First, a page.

On the Mall, late afternoon, 75 degrees, sitting next to Rodin's Burghers of Calais, looking at cherry blossoms in full bloom. In Japan, the cherry blossom is a symbol of evanescent beauty, of life and death; they are glorious and then blow away. I imagine they will be especially poignant this year, as we learn, yet again, that no matter how advanced we are, no matter how well we think we are prepared for the worst case scenario, we actually can't even imagine the worst case scenario and won't ever be prepared when it comes.
Here in DC Spring is, of course, expected and indeed inevitable. Which doesn't prevent it from being a wonderful surprise when it finally comes. We didn't have a particularly harsh winter, nothing like the "Snowpocalypse" that greeted me when I arrived in Washington last February, and other parts of the country have certainly endured much worse than we did. Still, people don't seem to quite believe the weather has turned: I saw both sandals and UGGS today, along with quite a few unnecessary overcoats. Looking forward to three months of wonderousness before the dreaded summer.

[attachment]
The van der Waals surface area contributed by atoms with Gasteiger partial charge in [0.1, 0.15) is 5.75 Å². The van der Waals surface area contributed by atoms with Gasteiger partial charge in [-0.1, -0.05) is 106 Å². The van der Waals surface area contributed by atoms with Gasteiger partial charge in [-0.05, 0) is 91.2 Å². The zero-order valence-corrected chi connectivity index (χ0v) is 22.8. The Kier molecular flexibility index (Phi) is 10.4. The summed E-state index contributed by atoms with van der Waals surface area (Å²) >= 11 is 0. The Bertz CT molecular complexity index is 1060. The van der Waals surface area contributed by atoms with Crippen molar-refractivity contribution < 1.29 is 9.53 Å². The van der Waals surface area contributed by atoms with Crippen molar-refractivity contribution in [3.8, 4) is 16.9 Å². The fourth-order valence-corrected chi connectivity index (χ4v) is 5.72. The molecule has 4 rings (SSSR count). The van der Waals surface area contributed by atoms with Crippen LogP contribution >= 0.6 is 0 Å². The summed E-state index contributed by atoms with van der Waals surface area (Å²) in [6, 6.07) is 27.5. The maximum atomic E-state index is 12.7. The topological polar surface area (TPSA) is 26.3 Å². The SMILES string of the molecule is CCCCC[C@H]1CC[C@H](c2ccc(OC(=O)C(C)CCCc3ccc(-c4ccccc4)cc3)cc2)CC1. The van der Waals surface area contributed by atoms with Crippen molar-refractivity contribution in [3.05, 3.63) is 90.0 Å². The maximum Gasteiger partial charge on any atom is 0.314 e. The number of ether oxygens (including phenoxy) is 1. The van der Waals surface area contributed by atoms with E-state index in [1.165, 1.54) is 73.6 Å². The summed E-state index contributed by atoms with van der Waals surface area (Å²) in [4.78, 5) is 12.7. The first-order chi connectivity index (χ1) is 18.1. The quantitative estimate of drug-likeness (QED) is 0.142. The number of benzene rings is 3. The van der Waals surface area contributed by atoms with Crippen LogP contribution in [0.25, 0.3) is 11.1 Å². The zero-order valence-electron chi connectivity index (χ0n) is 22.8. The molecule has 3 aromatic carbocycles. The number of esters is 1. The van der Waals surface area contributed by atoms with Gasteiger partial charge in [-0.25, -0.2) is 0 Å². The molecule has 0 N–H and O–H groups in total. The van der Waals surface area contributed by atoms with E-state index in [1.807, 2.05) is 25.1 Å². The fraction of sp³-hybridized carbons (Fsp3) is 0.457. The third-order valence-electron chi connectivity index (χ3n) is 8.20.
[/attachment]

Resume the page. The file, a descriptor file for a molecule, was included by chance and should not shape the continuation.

Meanwhile, I fly home tomorrow to see my beloveds, haven't seen them since New Year's so very excited. And of course it's supposed to rain every day during the week we'll be back. Which won't be so bad as long as it stays just cold enough to be snow, as we'll be in Tahoe for a few days. This will be the fewest ski days I've had in at least 30 years, and it is hard to take. One more reason why despite what people here like to say, we will be going back . . . .